April 17, 2017

Dayeon Hwang North Hollywood High School 11th Grade

More often than not, modern medicine cannot cure those suffering from terminal diseases such as cancer, AIDS, etc. The presence of a fatally ill or injured patient in the home can cause great distress among remaining family members. The fear of permanently losing a loved one may lead a minority of grief-stricken individuals able to afford the high expenses to allow cryonics procedures on their deceased kin. Otherwise, the dread of being forever dead can motivate a soon-to-be unresponsive person to do the same.

What is Cryonics?

Cryonics is the preservation of humans pronounced legally dead at extremely low temperatures (~-196°C) in the belief that full restoration of their health will be made possible by advanced medical technology, preferably in the near future. Cryoprotectants are substances used during this cryopreservation of biological tissue to prevent freezing and formation of ice. Cryonics stems from the idea of clinical death being a prognosis rather than a diagnosis of death.

In November of 2016 a 14-year-old girl, known under the alias “JS”, was granted the right to have her body cryogenically preserved following death. Her father, initially opposing the procedure, wrote, “Even if the treatment is successful and [JS] is brought back to life in let’ s say 200 years, she may not find any relative and she might not remember things and she may be left in a desperate situation given that she is only 14 years old and will be in the United States of America.” He has since changed his stance on the situation, stating he “respected the decisions” made by his daughter. JS’s strong will to live is seen in her letter to court: “I have been asked to explain why I want this unusual thing done. I’m only 14 years old and I don’t want to die, but I know I am going to. I think being cryo-preserved gives me a chance to be cured and woken up, even in hundreds of years’ time… I don’t want to be buried underground. I want to live and live longer and I think that in the future they might find a cure for my cancer and wake me up. I want to have this chance. This is my wish.” The emotions trapped in her words are likely shared among all individuals looking to be cryogenically preserved. According to data from 2014, an estimated 1,500 people have arranged for their corpses to be cryopreserved and 250 bodies have already been frozen. Prices normally range anywhere from $30,000 to $200,000, and various institutions, such as Alcor Life Extension Foundation, have been established to further research and offer cryonics procedures.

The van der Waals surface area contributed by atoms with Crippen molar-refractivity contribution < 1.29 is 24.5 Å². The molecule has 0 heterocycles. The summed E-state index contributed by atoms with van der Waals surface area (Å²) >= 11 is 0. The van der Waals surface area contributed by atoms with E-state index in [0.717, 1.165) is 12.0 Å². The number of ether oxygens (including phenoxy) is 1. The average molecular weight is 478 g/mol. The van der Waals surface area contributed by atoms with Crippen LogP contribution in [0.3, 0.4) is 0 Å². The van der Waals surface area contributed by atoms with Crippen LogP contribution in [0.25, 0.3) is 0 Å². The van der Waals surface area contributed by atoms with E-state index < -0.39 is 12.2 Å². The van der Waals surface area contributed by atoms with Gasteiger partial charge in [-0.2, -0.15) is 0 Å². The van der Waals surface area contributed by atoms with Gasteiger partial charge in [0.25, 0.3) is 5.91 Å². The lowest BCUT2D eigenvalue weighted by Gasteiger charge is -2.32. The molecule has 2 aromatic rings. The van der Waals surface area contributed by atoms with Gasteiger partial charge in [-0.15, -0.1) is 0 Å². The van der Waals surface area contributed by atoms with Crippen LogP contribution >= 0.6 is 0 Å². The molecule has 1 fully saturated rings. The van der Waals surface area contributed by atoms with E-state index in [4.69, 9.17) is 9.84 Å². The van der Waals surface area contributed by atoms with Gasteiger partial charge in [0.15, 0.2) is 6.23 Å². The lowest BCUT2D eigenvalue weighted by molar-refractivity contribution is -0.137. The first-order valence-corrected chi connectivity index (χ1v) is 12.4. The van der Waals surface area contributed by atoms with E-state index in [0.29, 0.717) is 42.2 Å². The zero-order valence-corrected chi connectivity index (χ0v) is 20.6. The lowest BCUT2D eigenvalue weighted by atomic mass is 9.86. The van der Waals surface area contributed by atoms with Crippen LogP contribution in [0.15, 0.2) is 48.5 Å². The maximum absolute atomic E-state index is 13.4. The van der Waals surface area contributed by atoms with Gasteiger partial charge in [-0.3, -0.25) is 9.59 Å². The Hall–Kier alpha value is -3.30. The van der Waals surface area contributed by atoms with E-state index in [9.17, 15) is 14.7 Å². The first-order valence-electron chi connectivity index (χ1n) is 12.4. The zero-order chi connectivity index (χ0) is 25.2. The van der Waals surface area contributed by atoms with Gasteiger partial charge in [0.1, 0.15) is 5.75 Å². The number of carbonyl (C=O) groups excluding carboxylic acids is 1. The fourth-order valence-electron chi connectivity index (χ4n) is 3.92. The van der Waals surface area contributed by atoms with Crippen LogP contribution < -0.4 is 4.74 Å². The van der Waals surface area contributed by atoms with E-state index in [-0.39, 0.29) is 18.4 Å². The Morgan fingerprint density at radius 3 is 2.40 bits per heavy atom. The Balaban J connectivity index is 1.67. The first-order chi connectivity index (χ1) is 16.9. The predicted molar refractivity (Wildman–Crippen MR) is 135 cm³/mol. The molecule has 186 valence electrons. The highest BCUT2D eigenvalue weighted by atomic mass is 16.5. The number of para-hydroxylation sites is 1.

Michio Kaku, a leading theoretical physicist and and futurist, has shown skepticism on cryonics and its future on a video uploaded to Big Think. In response to an inquiry on the practical application of cryogenics and its potential improvements, Kaku says, “…First of all, if you suddenly freeze the human body, the problem is that ice crystals begin to form inside the cells. As the ice crystals expand they rupture the cells. So in other words, freezing the human body seems to work only superficially…” Kaku is not alone in his thoughts, as cryonics is generally looked on with doubt among the scientific community. Max More, the president of Alcor Life Extension Foundation, has since uploaded his own video criticizing Kaku’s “bogus” critique of cryonics. More says, “…it’s not cryogenics, it’s cryonics. Cryogenics is a much broader term to do with the engineering of low temperatures. Cryonics is the specific term dealing with the low temperature preservation of human beings for future possible revival…[Cells] are more like bags, and they can expand but in fact when we reduce temperature, ice does expand but only by 9% in volume or about 3% in length. That’s pretty much biologically insignificant… what actually happens is the cells would dehydrate. Water leaves the cells, and ice forms between the cells. So it’s true that there will be some ice formation and damage from that to the cells, but it’s not from expansion from within.”


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